Tuesday, July 23, 2024
Waste Management

Environmental and Social Impacts of Waste and Waste Management Strategies

While the environmental issues associated with the accumulation and processing of waste may be apparent, there are other impacts to be considered. In addition to affecting natural systems, waste can negatively impact human health through water, soil, and air contamination, reduce property values near processing facilities, and can be expensive to implement and maintain, putting stress on municipal and city budgets.

Over the last century humans have created a significant volume of waste materials, many of which release chemicals as they breakdown. In some cases, these chemicals can be the cause of significant issues for human and animal health and impact ecosystem function.

1. Soil and Water Contamination

Contamination refers to the introduction of an undesirable substance into the environment which can originate from both natural and anthropogenic sources. Once introduced, the effects of contamination can spread and effect a larger geographic area though ground and surface waters. Contaminants can also be airborne.

When contaminates can be linked to a specific source, such as a landfill, it is referred to as Point Source Pollution. Many factors influence the mobility and bio availabilityof contaminants such as pH, soil texture, and soil organic matter. Given the complexity of hydrological systems, contamination can be extremely challenging to predict and remediate. Prevention is the best method.

While landfills provide economic means of solid waste management, improper or poorly engineered landfills are a threat to the environment (Tammemagi, 1999). If not properly sealed from the surrounding environment, landfills can impact ground water through the release of leachate.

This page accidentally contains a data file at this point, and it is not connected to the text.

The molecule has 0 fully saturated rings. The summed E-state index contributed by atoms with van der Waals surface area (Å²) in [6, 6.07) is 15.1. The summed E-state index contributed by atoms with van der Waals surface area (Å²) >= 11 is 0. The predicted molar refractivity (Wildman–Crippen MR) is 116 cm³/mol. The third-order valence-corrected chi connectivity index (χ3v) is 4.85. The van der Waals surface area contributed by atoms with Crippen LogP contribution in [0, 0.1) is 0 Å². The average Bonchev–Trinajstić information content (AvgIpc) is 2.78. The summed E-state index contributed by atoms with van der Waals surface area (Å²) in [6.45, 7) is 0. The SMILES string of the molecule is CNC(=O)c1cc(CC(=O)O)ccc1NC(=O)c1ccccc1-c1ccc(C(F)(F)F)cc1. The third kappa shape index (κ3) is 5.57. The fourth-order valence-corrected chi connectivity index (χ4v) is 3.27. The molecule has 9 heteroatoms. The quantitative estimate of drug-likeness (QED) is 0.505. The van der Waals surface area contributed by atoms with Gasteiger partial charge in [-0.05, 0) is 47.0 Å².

Leachate is a toxic substance that is created when water generated from precipitation or the breakdown of organic matter passes through a landfill and extracts suspended or dissolved matter from the waste present (Raghab et al., 2013).

The way leachate interacts with natural systems is highly dependent on the composition of the leachate, which itself is dictated by the composition of waste where it is formed. Examples of leachate impact could include eutrophication, severely reduced water quality, and the introduction of heavy metals into the food web though bioaccumulation (James, 1977).

Read Also : Proper Methods of Waste Management

In addition to leachate, landfill gas contains a high concentration of carbon dioxide which can significantly contribute to groundwater pollution due to its high solubility (El-Fadel et al., 1997).

Long term exposure to contaminated soils can affect the genetic makeup of the human body, causing congenital anomaliesand chronic health problems that cannot be easily cured. Some health effects include liver toxicity, kidney failure, and neurological diseases (Carre et al, 2015). The health effects of soil contaminants depend on a variety of factors, such as the nature of the pollutant, mode of attack and vulnerability of the exposed population.

2. Wildlife and Plastics

Plastic products are all around us; in our homes, workplaces, landfills and sometimes rivers, lakes, and oceans. In 2018 alone, 359 million metric tons of plastics were produced globally (Garside, 2019).